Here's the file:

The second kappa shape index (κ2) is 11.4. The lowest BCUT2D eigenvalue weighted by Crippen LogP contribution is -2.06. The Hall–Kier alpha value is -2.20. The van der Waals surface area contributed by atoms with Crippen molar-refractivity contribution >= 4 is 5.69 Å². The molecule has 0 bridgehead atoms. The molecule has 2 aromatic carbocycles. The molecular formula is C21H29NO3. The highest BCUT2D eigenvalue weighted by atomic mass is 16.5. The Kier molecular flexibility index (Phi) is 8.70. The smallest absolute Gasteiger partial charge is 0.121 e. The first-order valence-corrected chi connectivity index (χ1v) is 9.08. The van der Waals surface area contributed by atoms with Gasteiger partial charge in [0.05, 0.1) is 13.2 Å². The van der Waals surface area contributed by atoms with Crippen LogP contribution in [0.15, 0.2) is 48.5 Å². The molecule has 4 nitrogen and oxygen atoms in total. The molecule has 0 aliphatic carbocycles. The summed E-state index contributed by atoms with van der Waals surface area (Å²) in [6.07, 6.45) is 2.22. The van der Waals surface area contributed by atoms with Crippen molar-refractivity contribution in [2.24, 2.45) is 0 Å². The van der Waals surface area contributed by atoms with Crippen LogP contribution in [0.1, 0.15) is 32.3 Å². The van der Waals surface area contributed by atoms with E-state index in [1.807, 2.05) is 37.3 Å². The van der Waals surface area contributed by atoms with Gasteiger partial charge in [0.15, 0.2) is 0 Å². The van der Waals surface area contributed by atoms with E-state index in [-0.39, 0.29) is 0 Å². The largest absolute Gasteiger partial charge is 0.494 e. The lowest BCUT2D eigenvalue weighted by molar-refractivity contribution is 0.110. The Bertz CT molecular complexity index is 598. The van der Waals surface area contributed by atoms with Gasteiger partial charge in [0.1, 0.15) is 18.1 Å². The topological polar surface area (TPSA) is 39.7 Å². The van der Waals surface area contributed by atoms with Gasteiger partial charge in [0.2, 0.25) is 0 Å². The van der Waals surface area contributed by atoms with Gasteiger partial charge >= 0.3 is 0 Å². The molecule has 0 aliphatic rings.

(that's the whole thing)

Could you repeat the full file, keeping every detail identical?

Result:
The second kappa shape index (κ2) is 11.4. The lowest BCUT2D eigenvalue weighted by Crippen LogP contribution is -2.06. The Hall–Kier alpha value is -2.20. The van der Waals surface area contributed by atoms with Crippen molar-refractivity contribution >= 4 is 5.69 Å². The molecule has 0 bridgehead atoms. The molecule has 2 aromatic carbocycles. The molecular formula is C21H29NO3. The highest BCUT2D eigenvalue weighted by atomic mass is 16.5. The Kier molecular flexibility index (Phi) is 8.70. The smallest absolute Gasteiger partial charge is 0.121 e. The first-order valence-corrected chi connectivity index (χ1v) is 9.08. The van der Waals surface area contributed by atoms with Gasteiger partial charge in [0.05, 0.1) is 13.2 Å². The van der Waals surface area contributed by atoms with Crippen LogP contribution in [0.15, 0.2) is 48.5 Å². The molecule has 4 nitrogen and oxygen atoms in total. The molecule has 0 aliphatic carbocycles. The summed E-state index contributed by atoms with van der Waals surface area (Å²) in [6.07, 6.45) is 2.22. The van der Waals surface area contributed by atoms with Crippen molar-refractivity contribution in [2.24, 2.45) is 0 Å². The van der Waals surface area contributed by atoms with Crippen LogP contribution in [0.1, 0.15) is 32.3 Å². The van der Waals surface area contributed by atoms with E-state index in [1.807, 2.05) is 37.3 Å². The van der Waals surface area contributed by atoms with Gasteiger partial charge in [0.15, 0.2) is 0 Å². The van der Waals surface area contributed by atoms with E-state index in [-0.39, 0.29) is 0 Å². The largest absolute Gasteiger partial charge is 0.494 e. The lowest BCUT2D eigenvalue weighted by molar-refractivity contribution is 0.110. The Bertz CT molecular complexity index is 598. The van der Waals surface area contributed by atoms with Gasteiger partial charge in [0.1, 0.15) is 18.1 Å². The topological polar surface area (TPSA) is 39.7 Å². The van der Waals surface area contributed by atoms with Gasteiger partial charge in [0.2, 0.25) is 0 Å². The van der Waals surface area contributed by atoms with Gasteiger partial charge >= 0.3 is 0 Å². The molecule has 0 aliphatic rings.